We can only guess who might be appointed as the FISA Court’s “privacy rights” advocate — maybe Diane Feinstein?
New Interview with SGT Report with Michael Krieger: The Great Awakening
Michael Krieger: It’s been a little while since my last interview with SGT Report, so I’m really pleased to be able release the recording of a chat we had last weekend. I was in an area with spotty internet connection, so you will notice some bad audio quality in the beginning, but I promise it gets better from there. It’s actually mind-boggling to think about all the topics we covered, so brace yourselves for a 27 minute political hurricane. Enjoy!
Lon Snowden & Atty. Bruce Fein Discuss Edward Snowden
Published by LeakSourceNews
Lon Snowden, father of NSA whistleblower Edward Snowden, and civil liberties attorney Bruce Fein discuss the fate of Edward Snowden and their upcoming trip to Moscow, Russia. A good interview despite the non-journalistic approach by the mainstream media, which is rather consistent nowadays.
Written by Ron Paul
Why Are We At War in Yemen?
Most Americans are probably unaware that over the past two weeks the US has launched at least eight drone attacks in Yemen, in which dozens have been killed. It is the largest US escalation of attacks on Yemen in more than a decade. The US claims that everyone killed was a “suspected militant,” but Yemeni citizens have for a long time been outraged over the number of civilians killed in such strikes. The media has reported that of all those killed in these recent US strikes, only one of the dead was on the terrorist “most wanted” list.
This significant escalation of US attacks on Yemen coincides with Yemeni President Hadi’s meeting with President Obama in Washington earlier this month. Hadi was installed into power with the help of the US government after a 2011 coup against its long-time ruler, President Saleh. It is in his interest to have the US behind him, as his popularity is very low in Yemen and he faces the constant threat of another coup.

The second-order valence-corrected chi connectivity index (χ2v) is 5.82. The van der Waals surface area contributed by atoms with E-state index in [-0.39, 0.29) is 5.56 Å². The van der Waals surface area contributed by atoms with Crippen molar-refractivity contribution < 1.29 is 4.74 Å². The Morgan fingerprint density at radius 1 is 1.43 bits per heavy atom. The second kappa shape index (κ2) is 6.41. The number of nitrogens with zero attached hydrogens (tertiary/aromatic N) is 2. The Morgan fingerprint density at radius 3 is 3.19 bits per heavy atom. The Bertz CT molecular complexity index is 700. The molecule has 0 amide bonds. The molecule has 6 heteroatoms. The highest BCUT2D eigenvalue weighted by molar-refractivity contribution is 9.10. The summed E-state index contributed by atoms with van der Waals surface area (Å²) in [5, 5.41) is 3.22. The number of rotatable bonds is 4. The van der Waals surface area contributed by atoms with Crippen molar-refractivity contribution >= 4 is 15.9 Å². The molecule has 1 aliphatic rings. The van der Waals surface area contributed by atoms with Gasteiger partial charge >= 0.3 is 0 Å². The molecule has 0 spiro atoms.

In Washington, President Obama praised the cooperation of President Hadi in fighting the Yemen-based al-Qaeda in the Arabian Peninsula. This was just before the US Administration announced that a huge unspecified threat was forcing the closure of nearly two dozen embassies in the area, including in Yemen. According to the Administration, the embassy closings were prompted by an NSA-intercepted conference call at which some 20 al-Qaeda leaders discussed attacking the West. Many remain skeptical about this dramatic claim, which was made just as some in Congress were urging greater scrutiny of NSA domestic spying programs.
The US has been involved in Yemen for some time, and the US presence in Yemen is much greater than we are led to believe. As the Wall Street Journal reported last week:
“At the heart of the U.S.-Yemeni cooperation is a joint command center in Yemen, where officials from the two countries evaluate intelligence gathered by America and other allies, such as Saudi Arabia, say U.S. and Yemeni officials. There, they decide when and how to launch missile strikes against the highly secretive list of alleged al Qaeda operatives approved by the White House for targeted killing, these people say.”
Far from solving the problem of extremists in Yemen, however, this US presence in the country seems to be creating more extremism. According to professor Gregory Johnson of Princeton University, an expert on Yemen, the civilian “collateral damage” from US drone strikes on al-Qaeda members actually attracts more al-Qaeda recruits:
“There are strikes that kill civilians. There are strikes that kill women and children. And when you kill people in Yemen, these are people who have families. They have clans. And they have tribes. And what we’re seeing is that the United States might target a particular individual because they see him as a member of al-Qaeda. But what’s happening on the ground is that he’s being defended as a tribesman.”
The US government is clearly at war in Yemen. It is claimed they are fighting al-Qaeda, but the drone strikes are creating as many or more al-Qaeda members as they are eliminating. Resentment over civilian casualties is building up the danger of blowback, which is a legitimate threat to us that is unfortunately largely ignored. Also, the US is sending mixed signals by attacking al-Qaeda in Yemen while supporting al-Qaeda linked rebels fighting in Syria.